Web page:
Bhagavad Gita – Chapter 4, sloka 31

Newsletter on Bhagavadgita by Dr. P.V. Nath
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Sloka 31


Those who eat the remnants of sacrifices which is nectar go to the eternal Brahman. To the non-sacrificer, even this world is not, how can he get a higher world? O best of the Kurus.


This Sloka is almost similar to Sloka 13, chapter 3.

Yajna shishta: remnants of the sacrifice.
“Prasada” is a word commonly used in the Hindu philosophy. It means the returns one gets after offering his services to the higher power. Yajna shishta has to be considered as the returns for the sacrifice and this has to be accepted as the blessings from the higher power.

So far we had description of different types of sacrifices. All the sacrifices have one thing in common and that is self-denial.

We associate fruits as something we eat and enjoy. Karma Phala is fruit of action performed. In spiritual sense, eating does not apply only to the food consumed but to the results/fruits of any action conducted.

The Gita is all about the actions, fruits of actions, knowledge about the correct actions. Through the description of the various types of yajnas we are directed towards correct actions. Not only we have to conduct correct actions but we must also know how to make use of the results achieved.

In brief here is a description of how to make use of the results of actions: (taking example of the monthly wages received for the work conducted.)

a)  Considering that the body is a temple with the divinity inside it, we all have a sacred duty to look after our body. We have to use a portion of the gains by actions for the welfare of the body. Needs for clothing, shelter, food etc have to be met depending upon one’s social status in the society. Taking care of the bodily needs is not wrong as long as it fits in with the principle of dharma.

b)  One cannot guarantee that he can continue to work all the time. Ill health, injury, retirement etc reduces the income or completely stops the income. At such times, one should try not to be a burden on others and on the society. Therefore, as a preventive measure, wherever possible one should keep a portion of wealth earned for needs in such desperate situations.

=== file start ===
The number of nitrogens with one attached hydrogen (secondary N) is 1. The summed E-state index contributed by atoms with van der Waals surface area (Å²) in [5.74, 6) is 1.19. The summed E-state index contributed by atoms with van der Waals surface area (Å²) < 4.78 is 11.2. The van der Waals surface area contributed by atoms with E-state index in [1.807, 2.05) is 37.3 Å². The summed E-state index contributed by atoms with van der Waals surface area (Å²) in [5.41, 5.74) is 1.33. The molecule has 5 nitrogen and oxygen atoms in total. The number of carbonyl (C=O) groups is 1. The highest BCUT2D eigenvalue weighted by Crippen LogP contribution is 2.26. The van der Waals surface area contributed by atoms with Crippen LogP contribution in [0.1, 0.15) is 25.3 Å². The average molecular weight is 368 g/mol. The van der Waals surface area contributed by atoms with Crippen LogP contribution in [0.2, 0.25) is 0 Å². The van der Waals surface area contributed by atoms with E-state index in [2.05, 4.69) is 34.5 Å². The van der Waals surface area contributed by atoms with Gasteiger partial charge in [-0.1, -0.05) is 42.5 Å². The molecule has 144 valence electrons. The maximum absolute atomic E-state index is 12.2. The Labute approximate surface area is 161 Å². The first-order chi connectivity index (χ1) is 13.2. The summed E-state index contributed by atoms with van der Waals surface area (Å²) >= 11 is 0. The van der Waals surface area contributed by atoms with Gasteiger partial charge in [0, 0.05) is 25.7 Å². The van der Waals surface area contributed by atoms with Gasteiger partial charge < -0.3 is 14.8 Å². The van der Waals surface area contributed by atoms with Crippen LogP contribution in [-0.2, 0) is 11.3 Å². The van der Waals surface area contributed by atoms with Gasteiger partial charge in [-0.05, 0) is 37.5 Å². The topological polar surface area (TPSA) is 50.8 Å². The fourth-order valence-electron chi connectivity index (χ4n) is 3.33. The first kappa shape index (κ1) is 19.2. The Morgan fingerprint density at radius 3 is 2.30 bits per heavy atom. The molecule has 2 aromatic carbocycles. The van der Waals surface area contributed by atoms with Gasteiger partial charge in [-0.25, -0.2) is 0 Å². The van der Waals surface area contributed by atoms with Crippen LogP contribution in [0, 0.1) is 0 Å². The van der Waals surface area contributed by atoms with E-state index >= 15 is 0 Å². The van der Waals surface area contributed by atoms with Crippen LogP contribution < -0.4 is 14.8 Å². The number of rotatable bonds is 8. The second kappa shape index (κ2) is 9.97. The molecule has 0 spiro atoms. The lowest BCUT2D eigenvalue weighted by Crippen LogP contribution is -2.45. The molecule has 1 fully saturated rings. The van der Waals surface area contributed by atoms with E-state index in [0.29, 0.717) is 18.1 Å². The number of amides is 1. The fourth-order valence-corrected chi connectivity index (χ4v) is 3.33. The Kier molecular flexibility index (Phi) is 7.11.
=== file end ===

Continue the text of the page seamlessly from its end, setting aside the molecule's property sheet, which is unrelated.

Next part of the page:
c)  Each one of us will have some dependants like husband/wife/children/elderly parents/relatives etc. We cannot say when death approaches us. We should make sure that our death does not make our dependants lose their shelter. We should make provision wherever possible that the dependants are reasonably secure after our death. Part of the wealth is for this type of insurance.

d)  We have a social obligation to the needy in the society and also need to contribute towards the societies expenses for the various sections of the society. Portion of the wealth is for this purpose. It is in the form of local taxes and charitable deeds.

e)  Finally we have duty to contribute towards religious activities like upkeep of religious institutions and supporting those who keep our culture alive. This includes contribution towards maintenance of the temples also. After all we are the children of God and we need to see that the name of God is kept alive for the generations to come.

This is the sacrifice or self-denial the Gita talks about.

If we do not follow this basic rule we are considered to be selfish. Krishna tells us that a selfish person does not really get joy out of this world and whatever joy he gets is limited to a short period of time.

Total destruction of “I” (self) confers the highest reward and that being “merger with the Supreme”. This merger is “Liberation”. Liberated individual has the abode of the Supreme as his abode and that is “The Nectar” referred to in this Sloka.

If we consider that every individual is a composition of “divinity and man”, the task of having been born as human is to expose the divinity to the world outside and annihilate the man element.

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